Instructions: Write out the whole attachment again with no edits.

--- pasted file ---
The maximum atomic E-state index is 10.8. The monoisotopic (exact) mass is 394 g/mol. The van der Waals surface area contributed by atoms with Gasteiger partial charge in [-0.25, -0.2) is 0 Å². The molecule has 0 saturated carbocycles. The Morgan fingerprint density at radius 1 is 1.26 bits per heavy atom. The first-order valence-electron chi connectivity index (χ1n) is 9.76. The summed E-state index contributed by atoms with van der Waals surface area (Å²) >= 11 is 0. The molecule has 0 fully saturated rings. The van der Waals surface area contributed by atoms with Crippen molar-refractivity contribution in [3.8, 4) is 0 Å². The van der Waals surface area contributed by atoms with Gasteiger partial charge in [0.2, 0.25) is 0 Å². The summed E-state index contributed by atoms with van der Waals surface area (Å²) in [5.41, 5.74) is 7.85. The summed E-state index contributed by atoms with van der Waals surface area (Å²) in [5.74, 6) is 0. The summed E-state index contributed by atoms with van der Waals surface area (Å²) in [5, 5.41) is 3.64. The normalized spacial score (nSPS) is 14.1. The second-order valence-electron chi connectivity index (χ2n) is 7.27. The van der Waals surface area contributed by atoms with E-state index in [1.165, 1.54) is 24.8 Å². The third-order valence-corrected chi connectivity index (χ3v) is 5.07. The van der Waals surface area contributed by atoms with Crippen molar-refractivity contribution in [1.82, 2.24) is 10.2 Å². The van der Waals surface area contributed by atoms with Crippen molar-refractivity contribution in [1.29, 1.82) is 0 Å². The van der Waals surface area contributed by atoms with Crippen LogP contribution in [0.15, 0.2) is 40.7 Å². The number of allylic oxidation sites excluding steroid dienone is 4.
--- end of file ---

The maximum atomic E-state index is 10.8. The monoisotopic (exact) mass is 394 g/mol. The van der Waals surface area contributed by atoms with Gasteiger partial charge in [-0.25, -0.2) is 0 Å². The molecule has 0 saturated carbocycles. The Morgan fingerprint density at radius 1 is 1.26 bits per heavy atom. The first-order valence-electron chi connectivity index (χ1n) is 9.76. The summed E-state index contributed by atoms with van der Waals surface area (Å²) >= 11 is 0. The molecule has 0 fully saturated rings. The van der Waals surface area contributed by atoms with Crippen molar-refractivity contribution in [3.8, 4) is 0 Å². The van der Waals surface area contributed by atoms with Gasteiger partial charge in [0.2, 0.25) is 0 Å². The summed E-state index contributed by atoms with van der Waals surface area (Å²) in [5.41, 5.74) is 7.85. The summed E-state index contributed by atoms with van der Waals surface area (Å²) in [5.74, 6) is 0. The summed E-state index contributed by atoms with van der Waals surface area (Å²) in [5, 5.41) is 3.64. The normalized spacial score (nSPS) is 14.1. The second-order valence-electron chi connectivity index (χ2n) is 7.27. The van der Waals surface area contributed by atoms with E-state index in [1.165, 1.54) is 24.8 Å². The third-order valence-corrected chi connectivity index (χ3v) is 5.07. The van der Waals surface area contributed by atoms with Crippen molar-refractivity contribution in [1.82, 2.24) is 10.2 Å². The van der Waals surface area contributed by atoms with Crippen molar-refractivity contribution in [1.29, 1.82) is 0 Å². The van der Waals surface area contributed by atoms with Crippen LogP contribution in [0.15, 0.2) is 40.7 Å². The number of allylic oxidation sites excluding steroid dienone is 4.